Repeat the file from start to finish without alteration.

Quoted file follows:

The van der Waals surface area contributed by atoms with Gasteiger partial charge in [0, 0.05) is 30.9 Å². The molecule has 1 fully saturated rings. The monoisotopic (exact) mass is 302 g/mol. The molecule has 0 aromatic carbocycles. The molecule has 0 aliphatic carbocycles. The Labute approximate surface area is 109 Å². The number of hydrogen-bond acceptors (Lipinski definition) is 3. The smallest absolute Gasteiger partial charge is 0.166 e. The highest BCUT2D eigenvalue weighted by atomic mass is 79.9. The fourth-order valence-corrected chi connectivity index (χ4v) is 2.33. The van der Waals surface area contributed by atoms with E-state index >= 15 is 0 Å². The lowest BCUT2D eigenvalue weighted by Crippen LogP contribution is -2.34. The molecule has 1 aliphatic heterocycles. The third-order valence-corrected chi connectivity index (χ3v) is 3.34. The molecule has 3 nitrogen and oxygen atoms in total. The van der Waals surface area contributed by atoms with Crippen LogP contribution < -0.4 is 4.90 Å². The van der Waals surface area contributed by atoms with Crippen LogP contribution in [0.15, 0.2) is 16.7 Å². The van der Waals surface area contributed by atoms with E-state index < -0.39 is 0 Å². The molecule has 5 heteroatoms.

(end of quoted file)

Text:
The van der Waals surface area contributed by atoms with Gasteiger partial charge in [0, 0.05) is 30.9 Å². The molecule has 1 fully saturated rings. The monoisotopic (exact) mass is 302 g/mol. The molecule has 0 aromatic carbocycles. The molecule has 0 aliphatic carbocycles. The Labute approximate surface area is 109 Å². The number of hydrogen-bond acceptors (Lipinski definition) is 3. The smallest absolute Gasteiger partial charge is 0.166 e. The highest BCUT2D eigenvalue weighted by atomic mass is 79.9. The fourth-order valence-corrected chi connectivity index (χ4v) is 2.33. The van der Waals surface area contributed by atoms with E-state index >= 15 is 0 Å². The lowest BCUT2D eigenvalue weighted by Crippen LogP contribution is -2.34. The molecule has 1 aliphatic heterocycles. The third-order valence-corrected chi connectivity index (χ3v) is 3.34. The molecule has 3 nitrogen and oxygen atoms in total. The van der Waals surface area contributed by atoms with Crippen LogP contribution < -0.4 is 4.90 Å². The van der Waals surface area contributed by atoms with Crippen LogP contribution in [0.15, 0.2) is 16.7 Å². The van der Waals surface area contributed by atoms with E-state index < -0.39 is 0 Å². The molecule has 5 heteroatoms.